The Only National Awards For Non-Medical / Non-Clinical NHS Staff & Volunteers

An Interview with Volunteer of the Year Award 2019 Winner, Mandy Preece

13th January 2020

At the Unsung Hero Awards, we love celebrating all the hard work and achievements from the non-medical and non-clinical NHS Staff and Volunteers. What makes it even more special is being able to hear the stories of all our well-deserving winners and nominees in more detail.

Mandy Preece of The Royal Bournemouth and Christchurch Hospitals NHS Foundation Trust won the Volunteer of the Year Award at the 2019 Unsung Hero Awards. She made her mark when she started as a day centre volunteer in 2011, while developing an interest in supporting patients in the final stages of their life. Mandy then created a training package to support the huge array of end-of-life volunteers that emerged through her work, which was a massive success.

For this year’s event, Mandy told us more about her achievements and what she made of the awards.

What do you do in your role?

“I am a bedside companion volunteer at Macmillan Caring Locally (a palliative care unit in RBCH Hospital Trust, Dorset) offering compassionate support at the end of life. This can involve spending time with patients and their families, listening, holding a hand etc. If required I offer simple holistic support, i.e. teaching breathing techniques. I can give feedback to nursing staff on any matters of concern, and sit with people during their final hours so they don’t die alone. I also support families during the final days or afterwards (e.g. being with them when they collect their loved one’s personal items and/or the death certificate).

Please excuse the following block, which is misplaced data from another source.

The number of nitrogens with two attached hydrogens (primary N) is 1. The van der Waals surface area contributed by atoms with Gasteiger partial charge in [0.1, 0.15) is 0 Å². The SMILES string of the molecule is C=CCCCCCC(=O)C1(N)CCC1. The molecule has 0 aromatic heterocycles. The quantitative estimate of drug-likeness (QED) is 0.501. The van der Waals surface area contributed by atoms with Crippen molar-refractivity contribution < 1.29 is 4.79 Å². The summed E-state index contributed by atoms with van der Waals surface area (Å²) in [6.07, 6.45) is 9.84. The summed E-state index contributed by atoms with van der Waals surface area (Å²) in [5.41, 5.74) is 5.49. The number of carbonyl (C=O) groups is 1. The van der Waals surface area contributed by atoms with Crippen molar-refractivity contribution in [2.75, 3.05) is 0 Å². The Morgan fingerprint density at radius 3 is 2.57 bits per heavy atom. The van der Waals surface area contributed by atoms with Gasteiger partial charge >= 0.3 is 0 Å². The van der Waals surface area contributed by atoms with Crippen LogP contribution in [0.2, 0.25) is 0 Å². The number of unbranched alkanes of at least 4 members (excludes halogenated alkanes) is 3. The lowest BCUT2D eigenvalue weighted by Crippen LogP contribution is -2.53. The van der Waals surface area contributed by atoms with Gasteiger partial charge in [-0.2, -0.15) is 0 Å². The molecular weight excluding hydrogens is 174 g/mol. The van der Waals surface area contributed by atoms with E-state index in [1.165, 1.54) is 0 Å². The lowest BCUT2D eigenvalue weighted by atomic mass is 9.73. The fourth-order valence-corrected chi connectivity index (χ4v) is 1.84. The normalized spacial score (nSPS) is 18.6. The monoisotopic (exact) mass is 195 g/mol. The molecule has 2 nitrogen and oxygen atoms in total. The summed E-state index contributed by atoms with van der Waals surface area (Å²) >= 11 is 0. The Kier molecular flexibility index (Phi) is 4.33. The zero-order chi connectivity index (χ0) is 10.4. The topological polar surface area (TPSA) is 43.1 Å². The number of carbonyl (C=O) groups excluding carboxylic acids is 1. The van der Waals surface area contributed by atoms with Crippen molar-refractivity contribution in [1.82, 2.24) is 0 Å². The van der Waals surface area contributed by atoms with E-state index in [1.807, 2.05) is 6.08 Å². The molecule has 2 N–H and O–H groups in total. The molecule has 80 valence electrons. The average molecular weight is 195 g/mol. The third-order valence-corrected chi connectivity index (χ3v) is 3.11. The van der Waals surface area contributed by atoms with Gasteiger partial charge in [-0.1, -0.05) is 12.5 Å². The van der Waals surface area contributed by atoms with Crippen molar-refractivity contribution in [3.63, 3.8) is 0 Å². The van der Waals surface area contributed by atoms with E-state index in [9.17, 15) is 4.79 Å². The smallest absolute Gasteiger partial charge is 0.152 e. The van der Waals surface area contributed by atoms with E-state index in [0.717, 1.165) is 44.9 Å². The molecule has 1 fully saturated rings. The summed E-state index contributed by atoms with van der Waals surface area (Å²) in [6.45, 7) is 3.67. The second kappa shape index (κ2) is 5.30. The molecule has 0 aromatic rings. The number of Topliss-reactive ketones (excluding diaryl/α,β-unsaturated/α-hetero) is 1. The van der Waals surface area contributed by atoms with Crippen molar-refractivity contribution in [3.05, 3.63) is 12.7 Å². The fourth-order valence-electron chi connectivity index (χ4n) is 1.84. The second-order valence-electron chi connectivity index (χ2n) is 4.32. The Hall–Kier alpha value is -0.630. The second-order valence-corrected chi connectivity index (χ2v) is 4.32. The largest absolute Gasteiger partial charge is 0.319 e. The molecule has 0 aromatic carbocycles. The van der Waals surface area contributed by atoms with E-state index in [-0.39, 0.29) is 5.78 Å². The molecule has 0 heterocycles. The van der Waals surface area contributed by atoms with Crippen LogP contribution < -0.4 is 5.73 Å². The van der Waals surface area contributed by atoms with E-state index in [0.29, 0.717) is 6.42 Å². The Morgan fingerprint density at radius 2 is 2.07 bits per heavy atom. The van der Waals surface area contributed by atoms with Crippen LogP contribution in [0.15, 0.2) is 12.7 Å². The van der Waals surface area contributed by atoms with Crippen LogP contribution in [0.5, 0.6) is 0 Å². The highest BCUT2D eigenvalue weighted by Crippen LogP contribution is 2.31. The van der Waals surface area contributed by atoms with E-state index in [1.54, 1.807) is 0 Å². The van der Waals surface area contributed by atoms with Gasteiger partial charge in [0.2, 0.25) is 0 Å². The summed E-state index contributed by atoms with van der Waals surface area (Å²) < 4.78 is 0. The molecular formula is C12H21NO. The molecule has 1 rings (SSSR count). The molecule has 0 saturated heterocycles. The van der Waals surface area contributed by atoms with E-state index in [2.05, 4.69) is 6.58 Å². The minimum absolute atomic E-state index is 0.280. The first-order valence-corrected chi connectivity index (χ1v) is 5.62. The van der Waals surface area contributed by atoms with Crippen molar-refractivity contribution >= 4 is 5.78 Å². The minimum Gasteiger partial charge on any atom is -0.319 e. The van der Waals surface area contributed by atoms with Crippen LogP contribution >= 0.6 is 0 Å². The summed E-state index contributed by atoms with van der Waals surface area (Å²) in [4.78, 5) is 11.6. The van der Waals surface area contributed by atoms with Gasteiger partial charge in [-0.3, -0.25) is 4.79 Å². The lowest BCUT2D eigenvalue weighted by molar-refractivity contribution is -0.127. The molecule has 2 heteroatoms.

However, I think I was also nominated for piloting, setting up and training other volunteers to join me and form the bedside companion team. Every evening in the Unit is now covered by a volunteer, and volunteers are also available on-call if someone is dying alone.”

What was winning the Volunteer of the Year 2019 Award like?

“Nerve-wracking. I even managed to drop my award but luckily it was undamaged! I was so surprised. The other volunteers in my category were inspirational – I didn’t expect to win.”

What was the night itself like?

“It was really humbling and inspiring to see how so many people work tirelessly within the NHS to make a difference to patient care. It is wonderful that the Unsung Hero Awards promote these untold stories.”

What attributes would one need to be an Unsung Hero?

“I think everyone in the NHS is a hero. Being a part of the NHS team, you get to see the love, care and dedication people give – whether they are a staff member or a volunteer.”

What would you say was your biggest achievement in the role?

“I am really thrilled to see the bedside companion team flourish, and I am also hugely proud of my UHA Award. This opened the door to me being part of Helpforce Steering Group, as well as giving me an opportunity to look more closely at volunteer roles within the NHS. But to be honest, it’s the aspects of the role that mean the most – seeing a patient smile, hearing patients’ stories and, of course, being able to be at the bedside when someone is dying.”

What does it mean for you to be one of our Unsung Heroes?

“I am very grateful for the award. It has enabled me to provide a voice to the value of volunteers within the NHS and promote the tremendous work that they do.”

You can follow Mandy and The Royal Bournemouth NHS Foundation Trust on social media and if you haven’t already, grab your Buy One Get One Free ticket now to support the amazing individuals like Mandy at this year’s UHAs.




Written by Lily Harrison | Freelance Content Writer  

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